It seems that a week hardly goes by without hearing about an educator or a school involved in some sort of controversy, and not even a positive and empowering program such as “Black History Month, honoring and highlighting the achievements of prominent African American’s throughout history is spared from the destructive attempts by those in power to push an agenda of division, within the black community.

This time at a high school in Orange County, where the events of Ferguson Missouri become the focal point of a production created by the students with the apparent approval of the teaching staff, the production titled “Black Lives Matter” and portraying police officers in a negative light, outraged those parents in attendance.

The production was laced with inflammatory references and filled with anti-police propaganda, and with tee-shirts  worn by students with “I Can’t Breathe” and “Black Lives Matter,” and recitations of “last words,” including “I’m from Ferguson Missouri” and students were then instructed to  put their hands up and recite “I was shot seven times, my name is Michael Brown.”

This incident gained national attention and went viral when a parent after viewing the production posted it on Facebook. However  it should come as no surprise to any fair minded individual watching the news that the narrative promoted by the mainstream media in covering the tragic events in Ferguson Missouri seemed from the very beginning totally at odds with the actual facts of the shooting death of Michael Brown.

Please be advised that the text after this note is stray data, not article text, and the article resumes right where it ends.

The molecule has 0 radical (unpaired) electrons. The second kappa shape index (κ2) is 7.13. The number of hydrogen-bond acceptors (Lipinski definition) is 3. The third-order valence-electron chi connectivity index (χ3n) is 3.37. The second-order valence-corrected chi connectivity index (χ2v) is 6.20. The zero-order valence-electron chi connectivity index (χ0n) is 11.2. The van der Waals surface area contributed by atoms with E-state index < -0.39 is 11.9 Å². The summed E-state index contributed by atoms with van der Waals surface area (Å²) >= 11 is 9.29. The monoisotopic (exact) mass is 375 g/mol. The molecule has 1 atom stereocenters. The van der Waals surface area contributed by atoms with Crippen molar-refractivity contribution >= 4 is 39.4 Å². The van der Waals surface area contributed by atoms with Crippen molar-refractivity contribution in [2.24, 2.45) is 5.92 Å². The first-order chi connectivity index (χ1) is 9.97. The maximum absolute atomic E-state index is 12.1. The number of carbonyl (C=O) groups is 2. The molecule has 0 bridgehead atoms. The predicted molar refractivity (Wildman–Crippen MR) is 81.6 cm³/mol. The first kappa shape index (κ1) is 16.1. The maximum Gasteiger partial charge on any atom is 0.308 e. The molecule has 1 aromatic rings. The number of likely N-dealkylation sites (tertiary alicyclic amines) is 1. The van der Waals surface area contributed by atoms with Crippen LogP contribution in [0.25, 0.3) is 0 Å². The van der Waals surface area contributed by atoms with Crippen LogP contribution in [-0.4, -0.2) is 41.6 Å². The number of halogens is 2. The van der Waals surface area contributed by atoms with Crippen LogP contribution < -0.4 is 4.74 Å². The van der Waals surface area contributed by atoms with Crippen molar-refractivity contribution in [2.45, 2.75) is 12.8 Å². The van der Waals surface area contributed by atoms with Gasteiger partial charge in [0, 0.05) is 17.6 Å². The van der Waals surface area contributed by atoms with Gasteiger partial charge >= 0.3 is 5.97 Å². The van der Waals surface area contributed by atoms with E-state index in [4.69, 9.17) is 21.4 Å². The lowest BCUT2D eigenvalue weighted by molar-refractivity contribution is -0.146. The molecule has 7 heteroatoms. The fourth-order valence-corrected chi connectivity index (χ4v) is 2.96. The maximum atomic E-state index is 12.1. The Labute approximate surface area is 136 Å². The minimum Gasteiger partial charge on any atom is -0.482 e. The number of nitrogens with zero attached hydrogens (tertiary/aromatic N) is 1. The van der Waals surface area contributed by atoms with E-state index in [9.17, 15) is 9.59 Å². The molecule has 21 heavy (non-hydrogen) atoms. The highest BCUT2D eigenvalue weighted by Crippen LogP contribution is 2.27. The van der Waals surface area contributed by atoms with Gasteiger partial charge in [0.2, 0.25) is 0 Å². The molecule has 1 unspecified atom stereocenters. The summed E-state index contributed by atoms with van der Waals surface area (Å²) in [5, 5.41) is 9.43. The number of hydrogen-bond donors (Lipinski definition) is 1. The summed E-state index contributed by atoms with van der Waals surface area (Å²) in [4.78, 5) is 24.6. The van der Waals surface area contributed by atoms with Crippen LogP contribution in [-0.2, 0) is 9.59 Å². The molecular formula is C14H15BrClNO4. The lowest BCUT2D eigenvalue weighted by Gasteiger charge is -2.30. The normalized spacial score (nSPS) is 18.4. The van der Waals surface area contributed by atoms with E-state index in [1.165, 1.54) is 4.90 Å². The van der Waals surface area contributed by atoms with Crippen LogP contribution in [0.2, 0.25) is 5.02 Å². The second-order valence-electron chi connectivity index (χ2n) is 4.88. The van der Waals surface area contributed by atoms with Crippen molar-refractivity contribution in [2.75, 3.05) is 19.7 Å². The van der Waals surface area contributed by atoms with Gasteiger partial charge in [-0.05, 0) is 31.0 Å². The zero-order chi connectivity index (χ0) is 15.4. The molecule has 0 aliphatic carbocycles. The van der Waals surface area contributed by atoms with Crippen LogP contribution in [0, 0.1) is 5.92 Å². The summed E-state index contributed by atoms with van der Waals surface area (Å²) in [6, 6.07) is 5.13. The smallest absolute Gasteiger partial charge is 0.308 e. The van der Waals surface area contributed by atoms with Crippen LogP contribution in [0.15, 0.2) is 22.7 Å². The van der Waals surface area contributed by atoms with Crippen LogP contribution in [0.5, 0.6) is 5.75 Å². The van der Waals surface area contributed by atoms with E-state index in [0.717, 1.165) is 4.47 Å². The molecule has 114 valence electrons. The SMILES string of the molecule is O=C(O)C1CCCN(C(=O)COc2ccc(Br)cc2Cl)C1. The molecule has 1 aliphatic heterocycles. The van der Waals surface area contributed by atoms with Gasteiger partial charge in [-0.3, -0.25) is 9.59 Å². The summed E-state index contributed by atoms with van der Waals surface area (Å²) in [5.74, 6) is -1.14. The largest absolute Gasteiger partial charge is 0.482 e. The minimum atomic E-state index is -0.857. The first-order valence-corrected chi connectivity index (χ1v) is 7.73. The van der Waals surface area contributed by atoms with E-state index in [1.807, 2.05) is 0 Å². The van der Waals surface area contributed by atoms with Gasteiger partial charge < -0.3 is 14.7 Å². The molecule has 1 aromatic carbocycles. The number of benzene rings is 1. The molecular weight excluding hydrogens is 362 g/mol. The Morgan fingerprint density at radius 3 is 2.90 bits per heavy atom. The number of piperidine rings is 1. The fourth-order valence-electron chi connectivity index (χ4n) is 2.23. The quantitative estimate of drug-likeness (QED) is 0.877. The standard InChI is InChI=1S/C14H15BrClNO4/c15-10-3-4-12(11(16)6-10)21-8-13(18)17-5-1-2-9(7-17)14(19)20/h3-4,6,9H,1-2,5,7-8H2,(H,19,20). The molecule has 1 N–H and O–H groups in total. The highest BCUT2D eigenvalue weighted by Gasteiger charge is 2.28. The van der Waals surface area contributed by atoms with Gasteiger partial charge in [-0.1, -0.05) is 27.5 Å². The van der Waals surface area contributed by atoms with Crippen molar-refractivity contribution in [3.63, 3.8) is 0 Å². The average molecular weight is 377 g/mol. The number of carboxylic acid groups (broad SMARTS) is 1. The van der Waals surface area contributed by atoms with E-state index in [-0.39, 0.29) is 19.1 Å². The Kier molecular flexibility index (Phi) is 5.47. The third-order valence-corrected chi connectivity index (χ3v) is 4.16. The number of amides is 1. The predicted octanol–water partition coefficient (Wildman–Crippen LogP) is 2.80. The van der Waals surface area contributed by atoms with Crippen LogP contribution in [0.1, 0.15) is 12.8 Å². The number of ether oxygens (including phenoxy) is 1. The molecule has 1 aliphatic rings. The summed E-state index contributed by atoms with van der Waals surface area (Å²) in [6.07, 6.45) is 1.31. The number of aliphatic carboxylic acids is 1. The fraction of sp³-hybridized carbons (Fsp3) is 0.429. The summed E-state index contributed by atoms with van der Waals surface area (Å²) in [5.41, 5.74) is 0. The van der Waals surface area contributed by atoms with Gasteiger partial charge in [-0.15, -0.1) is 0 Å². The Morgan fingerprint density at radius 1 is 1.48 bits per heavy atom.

Here is the text of the parents Facebook posting, who happens to be a police officer:

“Last night my 8 year old daughter attended Orange County Schools annual Black History Month event (Orange County Virginia). We had assumed the program would highlight all the great accomplishments of people like Dr. Martin Luther King Jr. Or Rosa Parks. Instead, as my wife, 5 year old son and daughter found out, it was very little about them…

My daughter had been selected to participate in the program and sing a “Motown Medley” as part of one of the elementary choirs. My wife looked at the program that she was handed as she took her seat and found disturbing and, what I would argue, anti-police propaganda all over it…

We are upset about this for many reasons. We were excited to allow our daughter to participate in a Black History event. But why were we not told our daughter would be participating in a political event. Or I’d go as far as saying a protest based off of anti-police sentiment.”

Later the same parent spoke to The Blaze:

“I work very hard to serve my community,’ he wrote. ‘I don’t make a lot of money and I don’t ask for recognition for doing my job. But to hear my baby girl ask us why do cops shoot good people? Are they bad cops? Does that make you (me) bad?? It was heart breaking and infuriating all at the same time.”

Of course the school is attempting to explain how this production came about and noted that the program, which is designed by high school students, consisted of a wide range of performances about a number of black history topics, including “current-day issues involving the deaths of young blacks.”

However if such a production is indeed a creation of the students wouldn’t it make sense that the events depicted be “factual”?  Isn’t t that what “Black History Month” is all about?




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